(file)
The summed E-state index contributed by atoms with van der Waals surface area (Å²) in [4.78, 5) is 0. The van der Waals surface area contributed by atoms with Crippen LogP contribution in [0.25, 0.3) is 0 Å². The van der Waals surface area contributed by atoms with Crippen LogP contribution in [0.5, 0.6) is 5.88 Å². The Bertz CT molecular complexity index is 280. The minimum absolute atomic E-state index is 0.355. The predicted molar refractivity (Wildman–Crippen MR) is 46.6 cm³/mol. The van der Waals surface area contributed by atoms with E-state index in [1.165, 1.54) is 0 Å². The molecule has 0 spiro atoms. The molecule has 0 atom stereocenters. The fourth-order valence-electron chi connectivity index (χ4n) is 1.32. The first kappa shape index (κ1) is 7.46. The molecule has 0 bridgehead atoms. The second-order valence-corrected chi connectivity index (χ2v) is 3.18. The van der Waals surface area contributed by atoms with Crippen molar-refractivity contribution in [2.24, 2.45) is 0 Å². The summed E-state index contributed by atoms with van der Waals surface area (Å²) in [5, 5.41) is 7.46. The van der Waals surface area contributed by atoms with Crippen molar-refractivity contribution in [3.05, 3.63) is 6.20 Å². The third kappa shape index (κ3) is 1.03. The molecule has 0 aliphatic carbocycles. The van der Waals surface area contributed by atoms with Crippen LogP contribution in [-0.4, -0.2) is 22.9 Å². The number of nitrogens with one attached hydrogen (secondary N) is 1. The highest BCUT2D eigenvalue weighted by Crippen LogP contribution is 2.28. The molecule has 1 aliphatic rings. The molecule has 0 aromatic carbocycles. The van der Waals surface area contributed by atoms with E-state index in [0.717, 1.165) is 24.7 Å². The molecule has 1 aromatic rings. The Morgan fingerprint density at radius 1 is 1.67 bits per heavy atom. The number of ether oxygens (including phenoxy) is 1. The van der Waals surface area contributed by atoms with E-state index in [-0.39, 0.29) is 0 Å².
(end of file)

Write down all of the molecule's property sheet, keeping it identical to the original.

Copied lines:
The summed E-state index contributed by atoms with van der Waals surface area (Å²) in [4.78, 5) is 0. The van der Waals surface area contributed by atoms with Crippen LogP contribution in [0.25, 0.3) is 0 Å². The van der Waals surface area contributed by atoms with Crippen LogP contribution in [0.5, 0.6) is 5.88 Å². The Bertz CT molecular complexity index is 280. The minimum absolute atomic E-state index is 0.355. The predicted molar refractivity (Wildman–Crippen MR) is 46.6 cm³/mol. The van der Waals surface area contributed by atoms with E-state index in [1.165, 1.54) is 0 Å². The molecule has 0 spiro atoms. The molecule has 0 atom stereocenters. The fourth-order valence-electron chi connectivity index (χ4n) is 1.32. The first kappa shape index (κ1) is 7.46. The molecule has 0 bridgehead atoms. The second-order valence-corrected chi connectivity index (χ2v) is 3.18. The van der Waals surface area contributed by atoms with Crippen molar-refractivity contribution in [2.24, 2.45) is 0 Å². The summed E-state index contributed by atoms with van der Waals surface area (Å²) in [5, 5.41) is 7.46. The van der Waals surface area contributed by atoms with Crippen molar-refractivity contribution in [3.05, 3.63) is 6.20 Å². The third kappa shape index (κ3) is 1.03. The molecule has 0 aliphatic carbocycles. The van der Waals surface area contributed by atoms with Crippen LogP contribution in [-0.4, -0.2) is 22.9 Å². The number of nitrogens with one attached hydrogen (secondary N) is 1. The highest BCUT2D eigenvalue weighted by Crippen LogP contribution is 2.28. The molecule has 1 aliphatic rings. The molecule has 0 aromatic carbocycles. The van der Waals surface area contributed by atoms with E-state index in [0.717, 1.165) is 24.7 Å². The molecule has 1 aromatic rings. The Morgan fingerprint density at radius 1 is 1.67 bits per heavy atom. The number of ether oxygens (including phenoxy) is 1. The van der Waals surface area contributed by atoms with E-state index in [-0.39, 0.29) is 0 Å².